Berea City Council Begins Strategic Plan Process

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Berea City Council members met last week to discuss their long-term goals for the community. In a brainstorming session with facilitators from the Kentucky League of Cities, council members responded to questions about their respective visions for the city, including:

What Do You Want to See Accomplished in Berea?

Bruce Fraley cited diversified economic development as one of his top priorities. Fraley hopes the city will strive to meet the needs of existing employers while seeking new economic development opportunities, including jobs in the information technology field. Additionally, Fraley hopes to promote community unity, as well as transparency in local government.

Jim Davis said securing an expanded supply of clean water for the city is one of his top goals, in addition to economic development.

Jerry Little wants to continue building the city’s financial reserves, but he also believes the city needs to insure a secure transition to a new electric provider. Expanding the city’s water supply was also one of Little’s concerns.

Ronnie Terrill expressed his view that the city needs to adjust its strategy regarding tourism, relying less on crafts, expanding parks, and promoting sports tourism.

Cora Jane Wilson cited the need for a new vocational center, noting it would help give young people in the area more positive direction and promote economic opportunity for a diverse cross-section of Berea residents.

Steve Caudill agreed economic development is key, but he also cited a need for local government to promote better communication and transparency with the public.

Billy Wooten expressed hope the city would launch a local public relations campaign to inform Berea residents about attractions and cultural assets in town. Wooten also cited the need for a conference center, a beautification project at the city’s interstate exits, and the formation of a drug abuse task force.

Tom Schultz suggested the city needs an events center, and he expressed hope the city would make efforts to establish a better rapport with the college.

What Should Berea’s Brand Be?

Bruce Fraley said he does not want the city to be totally dependent on the craft industry. Instead he suggested Berea’s economy should be a mix of various elements like hospitality, retail, college-related opportunities and industry.

Jim Davis said one important element of Berea’s brand is a community that has clean water. He also cited Berea’s identity as a college town as a great asset along with the city’s superior local schools.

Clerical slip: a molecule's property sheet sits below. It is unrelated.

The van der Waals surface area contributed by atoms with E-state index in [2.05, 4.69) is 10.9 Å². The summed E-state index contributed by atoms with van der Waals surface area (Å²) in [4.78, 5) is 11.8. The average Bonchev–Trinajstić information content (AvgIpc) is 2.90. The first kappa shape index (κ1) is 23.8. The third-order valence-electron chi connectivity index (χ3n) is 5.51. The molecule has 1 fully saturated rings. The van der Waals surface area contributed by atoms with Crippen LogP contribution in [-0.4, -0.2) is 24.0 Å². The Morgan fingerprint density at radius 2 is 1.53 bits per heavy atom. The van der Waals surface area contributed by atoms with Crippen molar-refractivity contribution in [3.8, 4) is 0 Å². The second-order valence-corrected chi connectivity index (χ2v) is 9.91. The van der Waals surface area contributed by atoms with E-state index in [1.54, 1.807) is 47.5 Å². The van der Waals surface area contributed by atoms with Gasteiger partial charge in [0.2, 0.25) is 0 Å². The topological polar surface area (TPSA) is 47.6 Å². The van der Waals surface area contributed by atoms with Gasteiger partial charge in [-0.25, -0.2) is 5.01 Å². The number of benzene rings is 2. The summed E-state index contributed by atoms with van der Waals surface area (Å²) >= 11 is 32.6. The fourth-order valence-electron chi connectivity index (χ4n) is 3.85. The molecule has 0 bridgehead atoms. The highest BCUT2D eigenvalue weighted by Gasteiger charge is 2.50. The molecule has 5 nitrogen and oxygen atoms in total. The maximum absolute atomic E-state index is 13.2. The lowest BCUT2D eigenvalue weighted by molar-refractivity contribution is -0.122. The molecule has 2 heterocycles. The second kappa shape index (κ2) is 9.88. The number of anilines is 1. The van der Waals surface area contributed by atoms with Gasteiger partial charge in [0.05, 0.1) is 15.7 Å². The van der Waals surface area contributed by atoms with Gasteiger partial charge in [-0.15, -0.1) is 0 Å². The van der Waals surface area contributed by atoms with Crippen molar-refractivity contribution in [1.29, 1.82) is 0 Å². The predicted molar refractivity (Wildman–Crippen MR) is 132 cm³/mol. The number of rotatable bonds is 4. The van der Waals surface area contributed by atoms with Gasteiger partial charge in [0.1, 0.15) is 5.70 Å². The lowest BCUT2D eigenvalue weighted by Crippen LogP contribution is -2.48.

Steve Caudill noted that Berea is a small city, yet it has done things larger towns have not, such as creating shared-use trails and paths. Because Berea already has an established identity as Kentucky’s folk arts and crafts capital, Caudill said he is hesitant to discard that when other cities would like to have that kind of well-established brand.

Cora Jane Wilson cited her experience in the antique business, noting that markets change, and that the city should adapt when needed. As such, she doesn’t believe the city’s brand as the arts and crafts capital should be discarded, but she did suggest it should be supplemented.

Billy Wooten stated arts and crafts alone can’t sustain the city, and he, too, thinks the city’s brand should be augmented. He suggested, for example, cross-promoting the arts and the city’s biking and hiking opportunities as one possibility.

What Services Should the City Promote or Improve?

Bruce Fraley said adding firefighters and police was a top priority.

Jim Davis agreed that first responders should be added.

Ronnie Terrill said the city needs to expand its volunteer firefighter program, and he wants Berea to establish an assisted living community. Terrill also noted he would like a see a program in which retirees have employment opportunities to supplement their income, and to give them new opportunities for playing a role in the local economy.

Steve Caudill suggested the city needs to begin working toward a long-term electric plan to insure a smooth transition that won’t hurt consumers when the current electric contract expires in 2024.

Billy Wooten suggested more staff should be dedicated to assisting Danny Isaacs to promote economic development. Wooten also cited a need to tackle the drug problem in Berea, which was a concern among voters during the last election.

KLC staff will condense the priorities discussed at last Tuesday’s strategic planning meeting, followed by additional discussions with council members.

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